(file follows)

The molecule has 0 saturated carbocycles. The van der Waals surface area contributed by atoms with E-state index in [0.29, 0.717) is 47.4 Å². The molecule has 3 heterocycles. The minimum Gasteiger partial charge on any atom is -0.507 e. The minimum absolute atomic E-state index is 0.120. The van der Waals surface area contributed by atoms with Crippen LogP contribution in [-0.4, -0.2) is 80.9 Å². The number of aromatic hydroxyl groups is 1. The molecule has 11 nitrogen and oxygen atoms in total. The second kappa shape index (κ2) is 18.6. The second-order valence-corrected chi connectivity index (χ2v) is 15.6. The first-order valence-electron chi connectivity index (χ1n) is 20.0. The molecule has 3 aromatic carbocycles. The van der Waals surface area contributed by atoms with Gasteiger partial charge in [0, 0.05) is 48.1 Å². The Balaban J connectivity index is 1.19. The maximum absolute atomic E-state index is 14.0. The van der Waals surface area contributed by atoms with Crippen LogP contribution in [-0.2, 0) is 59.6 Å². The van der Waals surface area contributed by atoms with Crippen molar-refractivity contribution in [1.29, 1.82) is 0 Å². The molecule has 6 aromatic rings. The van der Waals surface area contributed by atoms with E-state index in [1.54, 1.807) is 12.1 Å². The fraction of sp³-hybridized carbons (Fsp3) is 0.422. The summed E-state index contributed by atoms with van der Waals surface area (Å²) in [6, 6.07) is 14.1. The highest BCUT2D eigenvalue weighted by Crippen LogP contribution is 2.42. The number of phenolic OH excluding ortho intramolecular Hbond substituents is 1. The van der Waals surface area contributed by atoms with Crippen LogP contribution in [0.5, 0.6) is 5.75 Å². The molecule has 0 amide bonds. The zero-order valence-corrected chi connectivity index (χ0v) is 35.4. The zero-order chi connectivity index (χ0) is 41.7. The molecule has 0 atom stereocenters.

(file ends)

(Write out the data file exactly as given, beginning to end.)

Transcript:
The molecule has 0 saturated carbocycles. The van der Waals surface area contributed by atoms with E-state index in [0.29, 0.717) is 47.4 Å². The molecule has 3 heterocycles. The minimum Gasteiger partial charge on any atom is -0.507 e. The minimum absolute atomic E-state index is 0.120. The van der Waals surface area contributed by atoms with Crippen LogP contribution in [-0.4, -0.2) is 80.9 Å². The number of aromatic hydroxyl groups is 1. The molecule has 11 nitrogen and oxygen atoms in total. The second kappa shape index (κ2) is 18.6. The second-order valence-corrected chi connectivity index (χ2v) is 15.6. The first-order valence-electron chi connectivity index (χ1n) is 20.0. The molecule has 3 aromatic carbocycles. The van der Waals surface area contributed by atoms with Gasteiger partial charge in [0, 0.05) is 48.1 Å². The Balaban J connectivity index is 1.19. The maximum absolute atomic E-state index is 14.0. The van der Waals surface area contributed by atoms with Crippen LogP contribution in [-0.2, 0) is 59.6 Å². The van der Waals surface area contributed by atoms with Crippen molar-refractivity contribution in [1.29, 1.82) is 0 Å². The molecule has 6 aromatic rings. The van der Waals surface area contributed by atoms with E-state index in [1.54, 1.807) is 12.1 Å². The fraction of sp³-hybridized carbons (Fsp3) is 0.422. The summed E-state index contributed by atoms with van der Waals surface area (Å²) in [6, 6.07) is 14.1. The highest BCUT2D eigenvalue weighted by Crippen LogP contribution is 2.42. The number of phenolic OH excluding ortho intramolecular Hbond substituents is 1. The van der Waals surface area contributed by atoms with Crippen LogP contribution in [0.5, 0.6) is 5.75 Å². The molecule has 0 amide bonds. The zero-order valence-corrected chi connectivity index (χ0v) is 35.4. The zero-order chi connectivity index (χ0) is 41.7. The molecule has 0 atom stereocenters.